Annual Budget Highlights - 2019/2020
by Amanda Roothman on 20 February 2019
Compiled by: Amanda Roothman – Exponential Brilliance
Finance Minister, Tito Mboweni delivered his Annual Budget Speech in Cape Town today, 20 February 2019.
Some points to mention:
TAX! TAX! TAX!
- Personal Income Tax
No increase in income tax rates – this means that MORE individuals may fall into a higher tax bracket if they receive a salary increase – this will raise an expected additional R12.8bn in revenue.
Rebates and the tax threshold has been increased from R78 150 to R79 000.
- VAT rate will remain unchanged at 15%
The list of VAT-exempt items will be expanded to include white bread flour, cake flour, and sanitary pads with effect from 1 April 2019 – this will cut tax inflows by an expected R 1.8bn.
- Sin taxes
The raise in sin taxes on alcohol and tobacco is expected to raise an additional R1bn in Treasury. Sin taxes will rise at a rate of 7.4% - 9% - this is above-inflation rate.
Excise duties on a 340ml can of beer will rise by 12c (increase of 7.4%, from R 1.61 to R 1.73)
Excise duties on a box of 20 cigarettes will increase by R 1.14.
A bottle of 750ml wine will cost 22c more. Excise duty total of R 3.15 per bottle.
Sparkling wine will cost 84c more per 750ml, with a total amount of tax being R 10.16 per bottle.
- Medical tax credits
No change in the monthly tax credit – this will increase revenue with approximately R1bn.
As from 5 June 2019, South Africans will be paying 29c more per litre of petrol and 30c more per litre of diesel.
In total, South Africans will be paying R 5.63 in taxes of every litre petrol, and R 5.49 for every litre of diesel.
The SA Revenue Services is being fixed. Revenue collection shortfalls of approximately R48bn, was caused by problems with the Tax Administration Act. In addition to broad economic weakness, and higher than expected VAT refunds.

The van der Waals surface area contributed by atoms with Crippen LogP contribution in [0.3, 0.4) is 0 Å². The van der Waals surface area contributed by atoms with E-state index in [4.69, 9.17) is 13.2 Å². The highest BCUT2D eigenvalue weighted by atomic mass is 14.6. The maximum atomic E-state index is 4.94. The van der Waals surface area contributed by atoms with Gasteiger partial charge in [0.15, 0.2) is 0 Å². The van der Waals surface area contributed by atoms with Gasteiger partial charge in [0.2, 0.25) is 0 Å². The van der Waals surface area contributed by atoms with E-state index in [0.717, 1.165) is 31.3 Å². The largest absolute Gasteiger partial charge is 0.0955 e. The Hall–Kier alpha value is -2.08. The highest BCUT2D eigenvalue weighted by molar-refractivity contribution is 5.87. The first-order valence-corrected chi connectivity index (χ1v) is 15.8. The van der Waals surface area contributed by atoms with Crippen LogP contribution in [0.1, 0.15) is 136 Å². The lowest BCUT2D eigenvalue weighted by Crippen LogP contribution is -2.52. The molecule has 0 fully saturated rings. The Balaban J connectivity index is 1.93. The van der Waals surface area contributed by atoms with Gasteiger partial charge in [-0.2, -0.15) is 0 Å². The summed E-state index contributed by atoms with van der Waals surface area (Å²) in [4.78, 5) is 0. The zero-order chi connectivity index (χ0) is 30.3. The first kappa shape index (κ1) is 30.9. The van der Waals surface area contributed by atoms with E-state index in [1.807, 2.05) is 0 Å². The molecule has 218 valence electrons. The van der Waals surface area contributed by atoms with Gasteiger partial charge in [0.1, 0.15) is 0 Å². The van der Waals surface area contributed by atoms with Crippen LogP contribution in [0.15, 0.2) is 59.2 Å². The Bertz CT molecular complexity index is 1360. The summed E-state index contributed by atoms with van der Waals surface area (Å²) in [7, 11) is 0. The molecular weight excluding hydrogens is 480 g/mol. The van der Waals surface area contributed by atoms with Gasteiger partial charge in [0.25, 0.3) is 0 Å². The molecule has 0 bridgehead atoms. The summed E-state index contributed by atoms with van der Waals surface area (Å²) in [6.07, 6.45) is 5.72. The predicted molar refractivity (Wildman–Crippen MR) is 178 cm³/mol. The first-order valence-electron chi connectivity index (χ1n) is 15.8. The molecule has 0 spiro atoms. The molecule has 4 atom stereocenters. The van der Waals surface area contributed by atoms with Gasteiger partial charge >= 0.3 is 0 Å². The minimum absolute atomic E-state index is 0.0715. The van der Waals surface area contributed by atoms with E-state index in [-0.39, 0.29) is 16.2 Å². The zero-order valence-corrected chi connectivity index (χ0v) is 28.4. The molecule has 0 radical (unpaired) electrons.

Over the next six years, Treasury will provide each school child in South Africa with digital workbooks, and text books on table devices, starting with schools that have been historically most disadvantaged, located in the poorest communities.
At this point in time, more than 90% of textbooks as well as workbooks across all grades have been digitised.
The National Health Insurance Bill of 2018 will soon be ready for submission to Parliament. This will enable South Africans to receive free services at the point of care in public and private quality-accredited health facilities.
The Housing Development Agency will construct 500 000 housing units in the next 5 years, R30bn will be provided to municipalities to enable them to fulfil their respective mandates.
Eskom will be unbundled into 3 entities, under the umbrella “Eskom Holdings”:
A R69bn financial support package over 3 years was granted by Treasury, to help Eskom service its debts – although Treasury is not taking over Eskom’s debt – merely supporting Eskom to help stabilise its finances.
The SAA needs a total of R 21.7bn over the next 3 years for the implementation of its turnaround plan, as they are not generating enough cash to repay its maturing debt or cover working capital requirements.
Mboweni mentioned that if he had a choice between SAA and PRASA (Passenger rail Agency of SA) he would ensure that funding would go to the railway system to transport people safely from their homes to their work.
State Owned Enterprises
Funding requests for SAA, SABC, Denel, Eskom and other challenged SOE’s just for them to continue operating, Mboweni asked the National Assembly if SA really need them?
“We want to look after every rand and cent provided, with no free lunch here.”
Cabinet is considering a proposal to end the issuing of guarantees for operational purposes, and expiration dates on these guarantees will be strictly enforced.
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